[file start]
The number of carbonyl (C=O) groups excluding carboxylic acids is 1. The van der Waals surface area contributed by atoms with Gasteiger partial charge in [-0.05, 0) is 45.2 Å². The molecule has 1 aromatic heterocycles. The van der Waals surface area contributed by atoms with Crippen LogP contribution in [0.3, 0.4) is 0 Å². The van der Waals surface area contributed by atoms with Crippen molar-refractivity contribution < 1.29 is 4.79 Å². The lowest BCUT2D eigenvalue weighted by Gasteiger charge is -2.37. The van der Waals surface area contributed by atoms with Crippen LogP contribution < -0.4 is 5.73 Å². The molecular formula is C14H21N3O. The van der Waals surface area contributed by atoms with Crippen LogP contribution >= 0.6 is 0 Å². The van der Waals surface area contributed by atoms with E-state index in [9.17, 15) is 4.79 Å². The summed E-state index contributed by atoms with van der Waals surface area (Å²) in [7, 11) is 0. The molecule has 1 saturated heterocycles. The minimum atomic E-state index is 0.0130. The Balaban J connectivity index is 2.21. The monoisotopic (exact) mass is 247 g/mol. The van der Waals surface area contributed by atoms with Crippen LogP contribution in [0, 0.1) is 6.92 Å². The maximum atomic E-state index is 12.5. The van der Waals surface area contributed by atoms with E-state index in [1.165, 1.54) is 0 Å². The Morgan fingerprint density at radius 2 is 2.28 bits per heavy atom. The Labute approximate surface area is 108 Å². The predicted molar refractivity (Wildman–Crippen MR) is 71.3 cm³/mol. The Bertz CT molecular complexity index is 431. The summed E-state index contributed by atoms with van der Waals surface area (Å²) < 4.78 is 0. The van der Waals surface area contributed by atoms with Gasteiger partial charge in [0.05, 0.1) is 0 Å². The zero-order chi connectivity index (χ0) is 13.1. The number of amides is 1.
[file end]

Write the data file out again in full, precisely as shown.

The number of carbonyl (C=O) groups excluding carboxylic acids is 1. The van der Waals surface area contributed by atoms with Gasteiger partial charge in [-0.05, 0) is 45.2 Å². The molecule has 1 aromatic heterocycles. The van der Waals surface area contributed by atoms with Crippen LogP contribution in [0.3, 0.4) is 0 Å². The van der Waals surface area contributed by atoms with Crippen molar-refractivity contribution < 1.29 is 4.79 Å². The lowest BCUT2D eigenvalue weighted by Gasteiger charge is -2.37. The van der Waals surface area contributed by atoms with Crippen LogP contribution < -0.4 is 5.73 Å². The molecular formula is C14H21N3O. The van der Waals surface area contributed by atoms with Crippen LogP contribution >= 0.6 is 0 Å². The van der Waals surface area contributed by atoms with E-state index in [9.17, 15) is 4.79 Å². The summed E-state index contributed by atoms with van der Waals surface area (Å²) in [7, 11) is 0. The molecule has 1 saturated heterocycles. The minimum atomic E-state index is 0.0130. The Balaban J connectivity index is 2.21. The monoisotopic (exact) mass is 247 g/mol. The van der Waals surface area contributed by atoms with Crippen LogP contribution in [0, 0.1) is 6.92 Å². The maximum atomic E-state index is 12.5. The van der Waals surface area contributed by atoms with E-state index in [1.165, 1.54) is 0 Å². The Morgan fingerprint density at radius 2 is 2.28 bits per heavy atom. The Labute approximate surface area is 108 Å². The predicted molar refractivity (Wildman–Crippen MR) is 71.3 cm³/mol. The Bertz CT molecular complexity index is 431. The summed E-state index contributed by atoms with van der Waals surface area (Å²) < 4.78 is 0. The van der Waals surface area contributed by atoms with Gasteiger partial charge in [0.05, 0.1) is 0 Å². The zero-order chi connectivity index (χ0) is 13.1. The number of amides is 1.